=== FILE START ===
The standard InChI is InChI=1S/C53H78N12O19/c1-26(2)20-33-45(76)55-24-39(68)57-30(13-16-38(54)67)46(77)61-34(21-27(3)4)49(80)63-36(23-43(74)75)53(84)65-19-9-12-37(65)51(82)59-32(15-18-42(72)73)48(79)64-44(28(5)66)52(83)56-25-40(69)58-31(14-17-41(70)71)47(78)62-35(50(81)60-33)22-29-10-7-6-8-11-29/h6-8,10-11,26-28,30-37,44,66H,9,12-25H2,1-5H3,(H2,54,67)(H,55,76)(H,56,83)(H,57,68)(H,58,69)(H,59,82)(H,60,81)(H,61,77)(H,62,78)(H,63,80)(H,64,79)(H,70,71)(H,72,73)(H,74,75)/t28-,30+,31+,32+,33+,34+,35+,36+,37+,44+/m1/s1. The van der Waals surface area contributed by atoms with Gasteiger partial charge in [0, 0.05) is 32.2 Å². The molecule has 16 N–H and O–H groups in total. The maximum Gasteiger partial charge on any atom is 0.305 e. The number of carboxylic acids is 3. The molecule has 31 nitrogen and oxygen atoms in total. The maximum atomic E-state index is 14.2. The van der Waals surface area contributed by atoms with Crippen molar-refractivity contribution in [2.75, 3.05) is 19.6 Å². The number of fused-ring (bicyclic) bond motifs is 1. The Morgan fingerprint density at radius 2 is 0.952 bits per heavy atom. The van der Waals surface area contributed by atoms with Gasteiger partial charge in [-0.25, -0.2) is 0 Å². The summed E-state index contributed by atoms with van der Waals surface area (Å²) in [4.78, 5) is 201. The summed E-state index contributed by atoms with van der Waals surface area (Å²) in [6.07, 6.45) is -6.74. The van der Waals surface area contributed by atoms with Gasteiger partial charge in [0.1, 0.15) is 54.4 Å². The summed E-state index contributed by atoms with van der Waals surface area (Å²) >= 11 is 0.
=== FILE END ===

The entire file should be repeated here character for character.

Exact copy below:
The standard InChI is InChI=1S/C53H78N12O19/c1-26(2)20-33-45(76)55-24-39(68)57-30(13-16-38(54)67)46(77)61-34(21-27(3)4)49(80)63-36(23-43(74)75)53(84)65-19-9-12-37(65)51(82)59-32(15-18-42(72)73)48(79)64-44(28(5)66)52(83)56-25-40(69)58-31(14-17-41(70)71)47(78)62-35(50(81)60-33)22-29-10-7-6-8-11-29/h6-8,10-11,26-28,30-37,44,66H,9,12-25H2,1-5H3,(H2,54,67)(H,55,76)(H,56,83)(H,57,68)(H,58,69)(H,59,82)(H,60,81)(H,61,77)(H,62,78)(H,63,80)(H,64,79)(H,70,71)(H,72,73)(H,74,75)/t28-,30+,31+,32+,33+,34+,35+,36+,37+,44+/m1/s1. The van der Waals surface area contributed by atoms with Gasteiger partial charge in [0, 0.05) is 32.2 Å². The molecule has 16 N–H and O–H groups in total. The maximum Gasteiger partial charge on any atom is 0.305 e. The number of carboxylic acids is 3. The molecule has 31 nitrogen and oxygen atoms in total. The maximum atomic E-state index is 14.2. The van der Waals surface area contributed by atoms with Crippen molar-refractivity contribution in [2.75, 3.05) is 19.6 Å². The number of fused-ring (bicyclic) bond motifs is 1. The Morgan fingerprint density at radius 2 is 0.952 bits per heavy atom. The van der Waals surface area contributed by atoms with Gasteiger partial charge in [-0.25, -0.2) is 0 Å². The summed E-state index contributed by atoms with van der Waals surface area (Å²) in [4.78, 5) is 201. The summed E-state index contributed by atoms with van der Waals surface area (Å²) in [6.07, 6.45) is -6.74. The van der Waals surface area contributed by atoms with Gasteiger partial charge in [0.1, 0.15) is 54.4 Å². The summed E-state index contributed by atoms with van der Waals surface area (Å²) >= 11 is 0.